Monday, August 29, 2005

Terrell Owens: Proletariat?

Not exactly, but Marc Lamont Hill of argues that the Terrell Owens spectacle does highlight the inextricable exploitative nature of corporate capitalism in which management stacks the deck against labor -- even when they're wealthy prima donnas like Owens -- while telling them how lucky they are even to be at the table in the first place.
Unlike the NBA, NHL, and Major League Baseball, NFL contracts drastically favor the interests of owners. While the other leagues offer guaranteed contracts that ensure that players are paid regardless of performance level, health, or status with their respective team, the non-guaranteed NFL contract enables owners to cut players from the team with no further financial obligation. Of course, the better NFL players are able to negotiate this dilemma by demanding guaranteed signing bonuses, frontloaded contracts, and easily attainable performance bonuses, as Owens did for the first season of his contract. However, the majority of NFL players, particularly those with average talent and those near the middle or end of their contracts, are at-will employees with little financial security.

As Owens has continually noted since the beginning of the dispute, it is this power that owners leverage against players whenever they see fit. For example, while Owens stands to earn more than $40 million over the remainder of his contract, he will receive only $3.5 million this year. In all likelihood, the Eagles will ask Owens to take a drastic pay cut if he were to remain with the team beyond the 2006 season. If he refuses, the Eagles would likely cut Owens and pay him nothing. Similar instances occur every year with most NFL teams, who force players to reduce their salaries with little or no recourse.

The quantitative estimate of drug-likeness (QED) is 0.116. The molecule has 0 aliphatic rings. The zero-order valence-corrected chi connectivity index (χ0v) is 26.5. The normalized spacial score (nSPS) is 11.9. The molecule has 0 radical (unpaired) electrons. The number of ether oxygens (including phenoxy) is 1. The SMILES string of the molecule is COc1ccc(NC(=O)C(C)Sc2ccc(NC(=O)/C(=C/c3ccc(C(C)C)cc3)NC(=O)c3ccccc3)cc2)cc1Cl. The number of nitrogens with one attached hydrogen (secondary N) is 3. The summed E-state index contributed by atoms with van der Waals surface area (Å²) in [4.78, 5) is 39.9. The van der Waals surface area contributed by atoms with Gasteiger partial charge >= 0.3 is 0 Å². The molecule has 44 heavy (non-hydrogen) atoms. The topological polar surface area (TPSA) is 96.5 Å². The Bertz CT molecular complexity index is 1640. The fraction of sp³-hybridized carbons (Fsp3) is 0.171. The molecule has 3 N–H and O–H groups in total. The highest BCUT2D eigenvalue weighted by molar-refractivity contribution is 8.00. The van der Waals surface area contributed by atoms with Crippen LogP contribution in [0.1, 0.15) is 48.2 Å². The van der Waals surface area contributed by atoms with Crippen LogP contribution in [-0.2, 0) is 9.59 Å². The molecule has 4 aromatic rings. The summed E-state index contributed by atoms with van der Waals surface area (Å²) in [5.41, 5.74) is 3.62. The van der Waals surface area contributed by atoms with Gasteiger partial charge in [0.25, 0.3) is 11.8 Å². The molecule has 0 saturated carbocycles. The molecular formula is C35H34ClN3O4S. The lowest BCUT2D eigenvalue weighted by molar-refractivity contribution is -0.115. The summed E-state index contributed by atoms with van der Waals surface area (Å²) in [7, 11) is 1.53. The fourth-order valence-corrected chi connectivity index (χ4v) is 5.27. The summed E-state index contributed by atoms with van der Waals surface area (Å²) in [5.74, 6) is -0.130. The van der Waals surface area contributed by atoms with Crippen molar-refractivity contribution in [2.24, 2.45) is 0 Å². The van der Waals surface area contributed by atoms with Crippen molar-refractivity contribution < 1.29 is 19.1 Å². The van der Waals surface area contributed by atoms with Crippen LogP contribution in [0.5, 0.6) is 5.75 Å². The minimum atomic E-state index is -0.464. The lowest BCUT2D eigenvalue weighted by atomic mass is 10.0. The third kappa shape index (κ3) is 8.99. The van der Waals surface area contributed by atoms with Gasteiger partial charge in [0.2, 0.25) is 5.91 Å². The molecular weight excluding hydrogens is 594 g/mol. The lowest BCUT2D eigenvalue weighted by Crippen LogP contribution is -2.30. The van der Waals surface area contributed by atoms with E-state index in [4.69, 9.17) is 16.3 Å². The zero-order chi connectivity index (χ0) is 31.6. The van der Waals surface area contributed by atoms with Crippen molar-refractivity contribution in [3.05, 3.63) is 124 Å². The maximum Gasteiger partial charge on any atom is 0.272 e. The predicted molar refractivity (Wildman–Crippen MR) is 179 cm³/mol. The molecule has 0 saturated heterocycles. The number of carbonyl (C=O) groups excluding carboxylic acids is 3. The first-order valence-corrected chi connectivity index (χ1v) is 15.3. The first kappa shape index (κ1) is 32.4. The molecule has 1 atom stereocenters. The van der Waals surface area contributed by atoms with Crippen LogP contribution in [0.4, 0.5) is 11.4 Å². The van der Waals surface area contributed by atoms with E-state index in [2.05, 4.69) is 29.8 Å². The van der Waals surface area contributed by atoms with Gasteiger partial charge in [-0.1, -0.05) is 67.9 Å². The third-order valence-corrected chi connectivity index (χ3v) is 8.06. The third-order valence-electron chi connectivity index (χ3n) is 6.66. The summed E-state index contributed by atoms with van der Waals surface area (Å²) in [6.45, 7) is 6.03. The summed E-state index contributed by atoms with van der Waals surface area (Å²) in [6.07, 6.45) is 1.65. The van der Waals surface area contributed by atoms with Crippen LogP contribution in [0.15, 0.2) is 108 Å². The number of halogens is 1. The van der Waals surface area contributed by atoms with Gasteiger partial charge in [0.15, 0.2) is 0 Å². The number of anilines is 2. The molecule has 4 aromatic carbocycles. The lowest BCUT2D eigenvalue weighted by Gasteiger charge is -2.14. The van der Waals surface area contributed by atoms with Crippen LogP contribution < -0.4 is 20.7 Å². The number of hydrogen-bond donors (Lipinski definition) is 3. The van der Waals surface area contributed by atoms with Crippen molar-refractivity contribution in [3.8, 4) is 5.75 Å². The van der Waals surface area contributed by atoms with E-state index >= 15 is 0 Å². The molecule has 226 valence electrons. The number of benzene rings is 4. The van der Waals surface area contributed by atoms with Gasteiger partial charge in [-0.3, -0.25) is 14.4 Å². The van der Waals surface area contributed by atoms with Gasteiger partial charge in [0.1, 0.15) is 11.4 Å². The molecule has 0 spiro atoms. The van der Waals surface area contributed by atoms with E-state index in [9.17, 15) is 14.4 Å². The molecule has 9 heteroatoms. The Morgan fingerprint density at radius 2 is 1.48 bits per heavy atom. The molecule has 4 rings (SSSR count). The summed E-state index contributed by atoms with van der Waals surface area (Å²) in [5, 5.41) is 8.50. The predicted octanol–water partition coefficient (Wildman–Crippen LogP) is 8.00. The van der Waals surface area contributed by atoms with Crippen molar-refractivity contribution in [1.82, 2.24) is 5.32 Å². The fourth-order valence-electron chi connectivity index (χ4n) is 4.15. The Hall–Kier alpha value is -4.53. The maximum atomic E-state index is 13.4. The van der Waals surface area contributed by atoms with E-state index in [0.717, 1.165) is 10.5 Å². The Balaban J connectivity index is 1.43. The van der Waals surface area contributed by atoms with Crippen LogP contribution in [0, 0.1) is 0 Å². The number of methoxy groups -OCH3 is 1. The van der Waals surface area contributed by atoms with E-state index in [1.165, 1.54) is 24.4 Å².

With this in mind, we can look at Owens' claims and the owners' self-righteous response in a new light. The notion of "outperforming" a contract is not nearly as pompous and absurd as it has been presented to be in the media. If owners have the ability and the willingness to terminate contracts with little regard for players, why should players have such concern for owners? While we can safely assume that Owens' intention is not to represent for the NFL proletariat, his stand nonetheless spotlights the highly problematic power balance between league owners and players.
There's no doubt that Owens is a major asshole, but his improprieties shouldn't dilute the power of his argument. I hate to admit it, but Mr. Lamont Hill's right to take Owens' argument seriously and produce an analysis that basically supports Owens' accusations against Eagles management. While professional athletes are maligned for wanting what seems like insane salaries to the blue-collar brethren that root for them, one must recognize that they are the grist for the mill of a multi-billion dollar industry.

Marx once wrote in regards to labor that "[i]t produces palaces - but for the worker, hovels. It produces beauty - but for the worker, deformity." While the first sentence doesn't necessarily fit today's NFL, can there be any doubt that the second sentence still remains true even for those "overpaid" athletes of the NFL -- or for that matter any sport. For considerable money and fame, they satisfy our lust for entertainment and our longing to share in superhuman feats, yet in return many become crippled masses of bone and flesh forgotten the moment the lights go dark.

While Owens maybe hard to take, he broaches a topic too often forgotten when people piss and moan at the extraordinary sums paid to today's professional gladiators.

I'd rather see the people who entertain me and allow me to forget my problems for a few hours get the cash, rather than the suits lining the luxury boxes up above fattening themselves on the blood and sweat of those below.